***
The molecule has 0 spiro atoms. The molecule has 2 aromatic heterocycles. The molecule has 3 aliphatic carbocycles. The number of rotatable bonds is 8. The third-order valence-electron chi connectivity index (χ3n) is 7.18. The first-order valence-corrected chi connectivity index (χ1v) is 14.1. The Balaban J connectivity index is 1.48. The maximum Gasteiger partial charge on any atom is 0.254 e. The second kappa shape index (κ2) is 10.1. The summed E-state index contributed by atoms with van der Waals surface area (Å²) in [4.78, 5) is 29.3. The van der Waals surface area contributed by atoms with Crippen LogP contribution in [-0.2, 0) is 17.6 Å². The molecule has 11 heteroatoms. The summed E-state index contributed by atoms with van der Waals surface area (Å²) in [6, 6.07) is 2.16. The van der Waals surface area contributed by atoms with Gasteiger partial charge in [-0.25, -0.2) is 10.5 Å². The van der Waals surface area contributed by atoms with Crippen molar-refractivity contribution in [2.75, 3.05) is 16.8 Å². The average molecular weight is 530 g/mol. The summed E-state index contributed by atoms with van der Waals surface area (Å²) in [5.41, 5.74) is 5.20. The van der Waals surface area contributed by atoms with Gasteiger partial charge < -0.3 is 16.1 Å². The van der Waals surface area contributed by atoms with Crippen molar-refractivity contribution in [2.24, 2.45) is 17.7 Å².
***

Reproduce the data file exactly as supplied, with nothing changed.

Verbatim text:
The molecule has 0 spiro atoms. The molecule has 2 aromatic heterocycles. The molecule has 3 aliphatic carbocycles. The number of rotatable bonds is 8. The third-order valence-electron chi connectivity index (χ3n) is 7.18. The first-order valence-corrected chi connectivity index (χ1v) is 14.1. The Balaban J connectivity index is 1.48. The maximum Gasteiger partial charge on any atom is 0.254 e. The second kappa shape index (κ2) is 10.1. The summed E-state index contributed by atoms with van der Waals surface area (Å²) in [4.78, 5) is 29.3. The van der Waals surface area contributed by atoms with Crippen LogP contribution in [-0.2, 0) is 17.6 Å². The molecule has 11 heteroatoms. The summed E-state index contributed by atoms with van der Waals surface area (Å²) in [6, 6.07) is 2.16. The van der Waals surface area contributed by atoms with Gasteiger partial charge in [-0.25, -0.2) is 10.5 Å². The van der Waals surface area contributed by atoms with Crippen molar-refractivity contribution in [2.75, 3.05) is 16.8 Å². The average molecular weight is 530 g/mol. The summed E-state index contributed by atoms with van der Waals surface area (Å²) in [5.41, 5.74) is 5.20. The van der Waals surface area contributed by atoms with Gasteiger partial charge < -0.3 is 16.1 Å². The van der Waals surface area contributed by atoms with Crippen molar-refractivity contribution in [2.24, 2.45) is 17.7 Å².